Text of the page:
After a key part of Voting Rights Act was voided, local governments began changing the rules.
SHELBY, N.C. – When Alan Langley, a Republican member of the local elections board here, explains a new proposal to consolidate five voting precincts into two, it sounds procedural and well-meaning: He speaks of convenient parking and wheelchair access at the proposed polling places, and of saving lots of money.
Those precincts, however, are rich with black voters who generally vote Democratic. And when the Rev. Dante Murphy, the president of the Cleveland County NAACP chapter, discusses the plan, he talks of “disenfranchisement” and “conspiracy.”
“We know,” Murphy said, “that this is part of a bigger trend — a movement to suppress people’s right to vote.”
The bitter disagreement in this city of 20,000 is part of a broader voting rights battle charged by race and partisan politics that is playing out in a number of communities, many of them Southern, where changes to election laws no longer require advance approval from the federal government after a year-old Supreme Court ruling voided a key section of the Voting Rights Act.
Voting rights advocates fear that these local changes — combined with a number of new state laws restricting ballot access and requiring voters to show picture IDs — amount to a concerted effort to reduce voting by minority groups.
Conservatives say that the laws ensure against voter fraud, and in some cases are more cost-efficient.
In places affected by the Supreme Court decision, the overt racism of the 1960s is largely a thing of the past: What often lingers is a racial mistrust that can make the moving of a polling place from a fellowship hall to a public park seem innocent to some, sinister to others.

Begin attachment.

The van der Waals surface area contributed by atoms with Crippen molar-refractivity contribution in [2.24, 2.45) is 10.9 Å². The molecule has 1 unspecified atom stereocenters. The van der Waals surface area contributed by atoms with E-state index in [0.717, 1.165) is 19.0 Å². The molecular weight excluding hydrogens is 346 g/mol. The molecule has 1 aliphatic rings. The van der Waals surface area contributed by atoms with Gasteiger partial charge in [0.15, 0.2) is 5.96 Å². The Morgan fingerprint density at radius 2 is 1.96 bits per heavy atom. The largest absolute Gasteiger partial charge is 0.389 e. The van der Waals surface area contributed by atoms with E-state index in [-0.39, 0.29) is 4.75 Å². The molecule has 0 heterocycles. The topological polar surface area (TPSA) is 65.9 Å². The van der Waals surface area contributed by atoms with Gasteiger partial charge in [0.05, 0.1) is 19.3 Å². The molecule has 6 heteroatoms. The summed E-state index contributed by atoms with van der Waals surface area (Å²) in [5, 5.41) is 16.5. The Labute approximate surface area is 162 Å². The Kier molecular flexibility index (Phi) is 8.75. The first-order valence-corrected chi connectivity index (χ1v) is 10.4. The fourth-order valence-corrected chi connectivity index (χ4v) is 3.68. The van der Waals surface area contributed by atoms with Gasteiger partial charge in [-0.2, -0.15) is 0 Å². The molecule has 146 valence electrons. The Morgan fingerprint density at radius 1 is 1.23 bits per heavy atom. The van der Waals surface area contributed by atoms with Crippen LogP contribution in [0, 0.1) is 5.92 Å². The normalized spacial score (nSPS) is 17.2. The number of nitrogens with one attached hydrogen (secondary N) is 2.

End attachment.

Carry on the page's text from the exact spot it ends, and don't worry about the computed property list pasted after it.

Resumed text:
“It’s amazing what can prevail in the minds of two people, where they can see the same thing and think completely differently about it,” Murphy said.
The court’s 5-4 ruling in June 2013 eliminated the requirement, known as “preclearance,” for nine states and numerous counties, including Cleveland County, that had been singled out under the Voting Rights Act, passed in 1965 to root out the Jim Crow chicanery that denied the franchise to blacks in the Southern states and elsewhere.
“Coverage today is based on decades-old data and eradicated practices,” wrote Chief Justice John G. Roberts. “Our country has changed, and while any racial discrimination in voting is too much, Congress must ensure that the legislation it passes to remedy that problem speaks to current conditions.”
The precinct changes here will be decided Tuesday by the Cleveland County Board of Elections, an all-white body made up of two Republicans and one Democrat. According to Langley and Dayna Causby of the board, one of the current polling places — Putnam Baptist Church — will soon be unavailable because it is undergoing renovations.
Francis De Luca, president of the Civitas Institute, a conservative North Carolina think tank, said it was about time that the federal government returned decisionmaking to the local level. Forty of North Carolina’s 100 counties had been required to submit election changes for preclearance.
Voting rights advocates are less trusting, as are, generally, Democrats, whose success in states like North Carolina is dependent on ensuring high black voter turnout.
Advocates say it is difficult to monitor, let alone quantify, all of the local election law changes in the areas freed from government review, since the Justice Department is no longer notified of the changes they make.
But a number of cases around the South have made news. In Pasadena, Texas, voters in November narrowly approved a City Council redistricting plan that critics said diluted the political power of Latinos.
Earlier this year, the American Civil Liberties Union filed suit in Augusta, Ga., over a plan that moved mayoral and City Council elections from November to May, concerned that black voters would be less likely to go to the polls at the later date. The suit was dismissed by a federal judge in May.